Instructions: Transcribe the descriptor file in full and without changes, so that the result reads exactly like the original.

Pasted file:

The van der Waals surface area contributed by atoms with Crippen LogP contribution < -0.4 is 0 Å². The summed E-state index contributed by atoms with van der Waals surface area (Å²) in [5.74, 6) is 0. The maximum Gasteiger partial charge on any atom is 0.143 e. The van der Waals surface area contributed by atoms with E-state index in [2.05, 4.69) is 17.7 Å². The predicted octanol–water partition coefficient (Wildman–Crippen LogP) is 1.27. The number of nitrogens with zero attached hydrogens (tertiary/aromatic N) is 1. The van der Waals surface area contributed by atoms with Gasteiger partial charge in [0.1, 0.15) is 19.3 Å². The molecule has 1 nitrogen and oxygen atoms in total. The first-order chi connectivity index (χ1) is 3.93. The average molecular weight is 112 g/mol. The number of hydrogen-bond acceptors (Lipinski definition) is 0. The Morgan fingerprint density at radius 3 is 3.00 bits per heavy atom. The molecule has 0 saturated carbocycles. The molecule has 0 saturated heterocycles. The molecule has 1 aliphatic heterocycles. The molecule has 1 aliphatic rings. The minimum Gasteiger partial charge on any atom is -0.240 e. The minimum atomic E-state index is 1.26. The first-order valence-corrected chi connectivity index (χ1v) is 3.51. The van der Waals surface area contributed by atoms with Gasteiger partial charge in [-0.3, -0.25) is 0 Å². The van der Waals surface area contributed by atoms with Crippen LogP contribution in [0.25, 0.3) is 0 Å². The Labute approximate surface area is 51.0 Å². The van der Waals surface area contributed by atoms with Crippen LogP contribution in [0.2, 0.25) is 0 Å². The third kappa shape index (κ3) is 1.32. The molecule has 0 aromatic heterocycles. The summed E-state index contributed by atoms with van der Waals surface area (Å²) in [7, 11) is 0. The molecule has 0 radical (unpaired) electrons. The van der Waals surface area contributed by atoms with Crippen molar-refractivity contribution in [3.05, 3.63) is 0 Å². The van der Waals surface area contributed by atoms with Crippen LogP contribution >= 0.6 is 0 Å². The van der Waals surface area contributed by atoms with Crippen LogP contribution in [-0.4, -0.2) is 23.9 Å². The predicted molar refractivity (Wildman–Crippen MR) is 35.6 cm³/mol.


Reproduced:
The van der Waals surface area contributed by atoms with Crippen LogP contribution < -0.4 is 0 Å². The summed E-state index contributed by atoms with van der Waals surface area (Å²) in [5.74, 6) is 0. The maximum Gasteiger partial charge on any atom is 0.143 e. The van der Waals surface area contributed by atoms with E-state index in [2.05, 4.69) is 17.7 Å². The predicted octanol–water partition coefficient (Wildman–Crippen LogP) is 1.27. The number of nitrogens with zero attached hydrogens (tertiary/aromatic N) is 1. The van der Waals surface area contributed by atoms with Gasteiger partial charge in [0.1, 0.15) is 19.3 Å². The molecule has 1 nitrogen and oxygen atoms in total. The first-order chi connectivity index (χ1) is 3.93. The average molecular weight is 112 g/mol. The number of hydrogen-bond acceptors (Lipinski definition) is 0. The Morgan fingerprint density at radius 3 is 3.00 bits per heavy atom. The molecule has 0 saturated carbocycles. The molecule has 0 saturated heterocycles. The molecule has 1 aliphatic heterocycles. The molecule has 1 aliphatic rings. The minimum Gasteiger partial charge on any atom is -0.240 e. The minimum atomic E-state index is 1.26. The first-order valence-corrected chi connectivity index (χ1v) is 3.51. The van der Waals surface area contributed by atoms with Gasteiger partial charge in [-0.3, -0.25) is 0 Å². The van der Waals surface area contributed by atoms with Crippen LogP contribution in [0.25, 0.3) is 0 Å². The Labute approximate surface area is 51.0 Å². The van der Waals surface area contributed by atoms with Crippen LogP contribution in [0.2, 0.25) is 0 Å². The third kappa shape index (κ3) is 1.32. The molecule has 0 aromatic heterocycles. The summed E-state index contributed by atoms with van der Waals surface area (Å²) in [7, 11) is 0. The molecule has 0 radical (unpaired) electrons. The van der Waals surface area contributed by atoms with Crippen molar-refractivity contribution in [3.05, 3.63) is 0 Å². The van der Waals surface area contributed by atoms with Crippen LogP contribution >= 0.6 is 0 Å². The van der Waals surface area contributed by atoms with Crippen LogP contribution in [-0.4, -0.2) is 23.9 Å². The predicted molar refractivity (Wildman–Crippen MR) is 35.6 cm³/mol.